If one of the spouses was not baptized during the first marriage, and the lack of baptism can be proven (provided the person applying for this process did not cause the marital breakdown), then a “Privilege of the Faith” case (or “Petrine Privilege” case) can be sent to the Holy See. If the Holy See approves, the non-sacramental marriage may then be dissolved in favor of a new marriage.
If neither of the spouses was baptized during their marriage, and now one of the spouses wishes to become baptized and marry a Catholic, provided one can prove the non-baptism of each former spouse, a Pauline Privilege is possible. In this situation, the diocesan bishop or his lawful representative, having established the non-baptized status of both parties, allows the non-sacramental partnership to be dissolved in favor of the new marriage. Of course, the spouse desiring baptism and the new marriage must first receive baptism.
A Basic Rule
If you are trying to determine whether you need an annulment, these explanations may be helpful. In any case, keep in mind one basic rule as you approach the process: If either you or your intended attempted a previous marriage, be sure to tell your priest. Before you attempt another marriage, the Church must address the previous marriage in some form or another, either by a documentary case, a privilege case, or a formal annulment process.
Copyright © 2003-2016 Envoy Magazine www.envoymagazine.com
When this deeply misguided young man grows up to be a mature Christian, he will be embarrassed by his “Why I Hate Religion”video
Since a number of folks have asked my opinion of the new “Why I Hate Religion” video, here it is:
The video is a jumbled mish-mash of biblical error and fashionable non-denominational Protestant jargon. No substance. No coherence. Zero credibility. When I watched it, my heart went out to that zealous but woefully misguided young man, Jefferson Bethke. When he grows up and becomes a mature Christian (please God he will), his embarrassment for having mouthed such cant will be acute.
For those who want actual truth on the subject of “religion,” I’d suggest starting with Fr. Robert Barron’s “Catholicism” Project.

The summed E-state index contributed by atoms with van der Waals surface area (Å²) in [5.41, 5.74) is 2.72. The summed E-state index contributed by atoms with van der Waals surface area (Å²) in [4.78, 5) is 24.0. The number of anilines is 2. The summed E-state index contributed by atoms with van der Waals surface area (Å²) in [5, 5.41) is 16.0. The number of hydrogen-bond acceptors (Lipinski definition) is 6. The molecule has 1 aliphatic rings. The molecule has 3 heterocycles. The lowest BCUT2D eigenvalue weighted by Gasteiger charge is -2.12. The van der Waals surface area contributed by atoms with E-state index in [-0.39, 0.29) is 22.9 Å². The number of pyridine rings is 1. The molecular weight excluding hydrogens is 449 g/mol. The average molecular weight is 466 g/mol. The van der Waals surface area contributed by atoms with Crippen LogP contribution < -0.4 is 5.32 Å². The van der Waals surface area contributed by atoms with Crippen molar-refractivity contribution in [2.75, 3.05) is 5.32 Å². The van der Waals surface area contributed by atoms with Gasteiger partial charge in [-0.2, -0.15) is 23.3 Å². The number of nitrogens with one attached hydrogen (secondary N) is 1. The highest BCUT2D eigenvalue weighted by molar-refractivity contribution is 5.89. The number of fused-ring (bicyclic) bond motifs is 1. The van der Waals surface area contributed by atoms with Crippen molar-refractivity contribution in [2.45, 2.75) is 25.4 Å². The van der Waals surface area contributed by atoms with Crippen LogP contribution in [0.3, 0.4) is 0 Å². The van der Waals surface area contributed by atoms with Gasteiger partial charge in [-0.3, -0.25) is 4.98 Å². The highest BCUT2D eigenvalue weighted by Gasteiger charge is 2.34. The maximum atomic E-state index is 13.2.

A new communique was released from the Bishop of the Diocese of Mostar-Duvno (the ecclesiastical territory within which the alleged apparitions at Medjugorje are allegedly taking place) helps clarify things by providing a meticulously-documented refutation of what it refers to as six “untruths” being peddled by some promoters of this phenomenon.
Share this with those who may be confused by the relentless barrage of promotion from those Medjugorje boosters who, for whatever reason, do not take into account all the facts surrounding this controversy.
Facts can be quite inconvenient, as this communique shows.
BISHOP ŽANIĆ IN “THE MYSTERY OF MEDJUGORJE”
Diocesan Chancery, 2011-12-31
In June 2011 the newspaper Večernji list published a book written by four journalists: Ž. Ivković, R. Bubalo, Z. Despot and S. Hančić, titled “The Mystery of Medjugorje: 30 years of the phenomenon. For the first time: the documents of the Yugoslav secret police”. On June 17, the day before the book’s release, one of the authors wrote an ad in the same newspaper. The book was also mentioned on the website of the Italian vaticanist Andrea Tornielli, on September 9 and 20, 2011. The Canadian psychologist Louis Bélanger responded to him on the internet, on September 19, 20, and 21 of this year.
Tornielli writes that, according to the 1987 UDBA (Ured državne bezbednosti: Office of State Security) document called “Crnica”, it turns out that the principal tool seems to have been “Bishop Žanić, who in the beginning showed himself to be open to the possibility that there was a supernatural event taking place, but later became its most committed enemy”, and that Bishop Žanić’s aversion toward Medjugorje “had been fed by a series of documents manufactured by the secret police.”
In sum, according to the UDBA report, Tornielli says, it turns out that “Bishop Žanić was ready to accept any document against the Franciscans and against the apparitions, even if it was of suspect origin.” Very grave accusations. The author concludes that the Commission of the Holy See on Medjugorje will need to discuss these documents too.
Louis Bélanger reacted on September 19, primarily because Tornielli was attacking the “intellectual, spiritual, and pastoral integrity of the former Ordinary of Mostar, Msgr. Pavao Žanić”. The Italian vaticanist, said Bélanger, “doesn’t ‘document’ anything, doesn’t verify anything: he copies/pastes very serious allegations without granting his readers any factual historical retrospective.”
Tornielli then mitigated his assertions and, on September 20, wrote to Bélanger that it “is a fact that the Communists were trying to control and influence the Medjugorje phenomenon, and that they were trying to influence Bishop Žanić.”
Bélanger replied on September 21, agreeing that the Communists had tried to manipulate both Medjugorje and Bishop Žanić. “My main point is that you convey the allegation that the Secret Service so heavily influenced Mgr. Žanić’s decision that he changed completely his position from January 1982 – does the choice of that date point to a specific historical document? – making him a tool of the communist regime, thus its marionette concerning Medjugorje. As if the Ordinary had no legitimate intimate intellectual, spiritual and pastoral motive for the change of his initial spontaneous and positive assessment of the supernatural quality of the Medjugorje events – completely independent of the regime’s political stratagems.”